Provision 6. Effort controls with gear limits.

We need to get much less good at killing fish. Methods like nets, pots and dredges need to be banned along with long lining. Gear restrictions should also apply to methods with high levels of bycatch. This is not just what is used (eg. set nets catching protected bird species) but also how (eg. Let’s stop all fishing in workups and spawning aggregations). This means a lot of re-educating fishers, the introduction of a license would be sensible (like Australia which has had licenses for 20 years and is not known for being progressive on wildlife protection).

Provision 7. A network of Marine Protected Areas covering at least 30% of the Gulf.

Source–sink dynamics are not hard for anyone interested in population management to understand. No-harm areas where populations can reach near 100% of their un-fished state can feed exploited areas. No one would design a conservation management plan on land without a wildlife refuge. I don’t see why the design of network of such areas should not be part of an ecosystem based population management plan in the ocean.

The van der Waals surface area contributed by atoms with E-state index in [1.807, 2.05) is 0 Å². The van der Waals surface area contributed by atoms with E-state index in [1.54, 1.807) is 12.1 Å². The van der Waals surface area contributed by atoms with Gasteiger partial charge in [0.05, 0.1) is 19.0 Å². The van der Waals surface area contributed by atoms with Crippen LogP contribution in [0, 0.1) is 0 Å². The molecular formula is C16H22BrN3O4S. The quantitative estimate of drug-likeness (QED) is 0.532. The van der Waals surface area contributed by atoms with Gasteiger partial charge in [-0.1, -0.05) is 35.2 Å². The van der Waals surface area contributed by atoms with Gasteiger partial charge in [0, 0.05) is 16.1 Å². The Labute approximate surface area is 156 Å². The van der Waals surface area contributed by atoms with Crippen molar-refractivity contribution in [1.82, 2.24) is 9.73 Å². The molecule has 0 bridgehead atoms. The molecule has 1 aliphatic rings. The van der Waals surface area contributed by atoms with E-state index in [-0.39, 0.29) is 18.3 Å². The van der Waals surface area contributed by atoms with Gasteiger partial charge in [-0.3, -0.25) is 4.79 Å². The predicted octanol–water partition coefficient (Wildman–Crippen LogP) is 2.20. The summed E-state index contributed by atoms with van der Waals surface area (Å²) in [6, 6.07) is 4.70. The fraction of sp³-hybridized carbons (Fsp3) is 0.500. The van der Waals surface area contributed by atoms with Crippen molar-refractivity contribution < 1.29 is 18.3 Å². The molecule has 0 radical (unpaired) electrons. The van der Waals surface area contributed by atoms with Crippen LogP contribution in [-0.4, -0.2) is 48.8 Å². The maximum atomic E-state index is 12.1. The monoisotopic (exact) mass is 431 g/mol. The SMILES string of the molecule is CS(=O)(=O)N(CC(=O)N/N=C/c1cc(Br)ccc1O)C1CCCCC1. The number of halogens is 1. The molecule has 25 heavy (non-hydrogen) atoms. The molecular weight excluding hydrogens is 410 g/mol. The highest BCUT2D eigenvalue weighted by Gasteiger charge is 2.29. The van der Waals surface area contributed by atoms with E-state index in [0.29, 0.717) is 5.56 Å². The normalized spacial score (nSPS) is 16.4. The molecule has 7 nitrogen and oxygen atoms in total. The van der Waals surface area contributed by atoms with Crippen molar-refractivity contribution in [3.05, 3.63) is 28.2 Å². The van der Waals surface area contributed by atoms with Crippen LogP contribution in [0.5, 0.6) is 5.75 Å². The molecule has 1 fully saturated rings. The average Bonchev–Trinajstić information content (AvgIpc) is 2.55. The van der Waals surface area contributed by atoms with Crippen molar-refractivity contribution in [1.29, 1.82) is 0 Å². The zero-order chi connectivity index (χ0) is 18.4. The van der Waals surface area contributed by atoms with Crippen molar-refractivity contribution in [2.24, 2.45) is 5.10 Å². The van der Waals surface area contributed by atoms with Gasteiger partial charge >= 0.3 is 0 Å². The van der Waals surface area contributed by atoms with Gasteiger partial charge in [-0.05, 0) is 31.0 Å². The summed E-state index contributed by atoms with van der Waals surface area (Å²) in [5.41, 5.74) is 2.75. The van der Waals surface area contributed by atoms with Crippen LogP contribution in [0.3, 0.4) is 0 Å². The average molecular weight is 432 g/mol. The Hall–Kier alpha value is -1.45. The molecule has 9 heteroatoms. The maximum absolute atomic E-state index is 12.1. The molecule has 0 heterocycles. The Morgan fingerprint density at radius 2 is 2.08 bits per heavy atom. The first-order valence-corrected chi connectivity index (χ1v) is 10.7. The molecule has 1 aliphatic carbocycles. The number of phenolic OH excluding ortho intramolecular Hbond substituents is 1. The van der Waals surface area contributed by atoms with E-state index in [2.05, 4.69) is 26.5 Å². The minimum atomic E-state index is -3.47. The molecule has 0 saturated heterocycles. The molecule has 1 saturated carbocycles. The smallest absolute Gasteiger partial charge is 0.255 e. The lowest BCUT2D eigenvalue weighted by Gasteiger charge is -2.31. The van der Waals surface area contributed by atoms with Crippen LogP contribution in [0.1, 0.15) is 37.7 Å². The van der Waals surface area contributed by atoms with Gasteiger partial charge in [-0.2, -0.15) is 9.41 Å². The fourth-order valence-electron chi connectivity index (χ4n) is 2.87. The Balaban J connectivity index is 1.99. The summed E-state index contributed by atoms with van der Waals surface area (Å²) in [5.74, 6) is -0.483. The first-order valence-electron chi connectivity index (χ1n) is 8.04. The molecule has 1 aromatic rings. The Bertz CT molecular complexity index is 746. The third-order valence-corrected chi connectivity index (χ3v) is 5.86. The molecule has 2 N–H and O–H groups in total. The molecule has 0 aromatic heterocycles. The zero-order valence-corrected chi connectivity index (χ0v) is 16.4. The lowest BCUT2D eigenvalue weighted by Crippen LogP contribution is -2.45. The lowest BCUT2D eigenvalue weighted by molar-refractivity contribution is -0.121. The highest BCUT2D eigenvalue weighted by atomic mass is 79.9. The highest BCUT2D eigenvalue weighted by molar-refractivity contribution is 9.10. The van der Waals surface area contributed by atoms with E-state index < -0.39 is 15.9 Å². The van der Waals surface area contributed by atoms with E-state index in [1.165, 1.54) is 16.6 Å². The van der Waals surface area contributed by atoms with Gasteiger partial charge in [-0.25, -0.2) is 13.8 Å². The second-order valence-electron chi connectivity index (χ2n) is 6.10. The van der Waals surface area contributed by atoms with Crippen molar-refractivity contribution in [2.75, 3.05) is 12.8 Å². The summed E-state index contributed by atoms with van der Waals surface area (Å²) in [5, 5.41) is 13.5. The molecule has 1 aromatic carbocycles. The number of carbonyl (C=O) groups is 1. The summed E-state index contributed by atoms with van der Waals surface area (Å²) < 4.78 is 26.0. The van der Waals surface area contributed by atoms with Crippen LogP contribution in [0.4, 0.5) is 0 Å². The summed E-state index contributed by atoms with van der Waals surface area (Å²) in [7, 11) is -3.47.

“It would be logical to close some scallop beds and create passive restoration (broodstock areas) to increase the fishery yield” 

– Dr Mark Morrison, Shellfish Restoration Co-ordination Group, December 2021.

A recent poll showed that the 30% protection policy had 77% support from the public including Māori. These areas would serve as a reference point to compare the impacts of fishing elsewhere in the Gulf and provide the best possible resilience to climate change impacts like ocean acidification (which scares me more & more every time I look into it). One of the most difficult hurdles for Marine Reserve applications is the perpetual nature of the policy. Creating MPAs under a fisheries management plan would be a lot easier, voices of those seeking protection in the Gulf (like me) will go quiet the longer the areas stay closed to fishing and visa versa.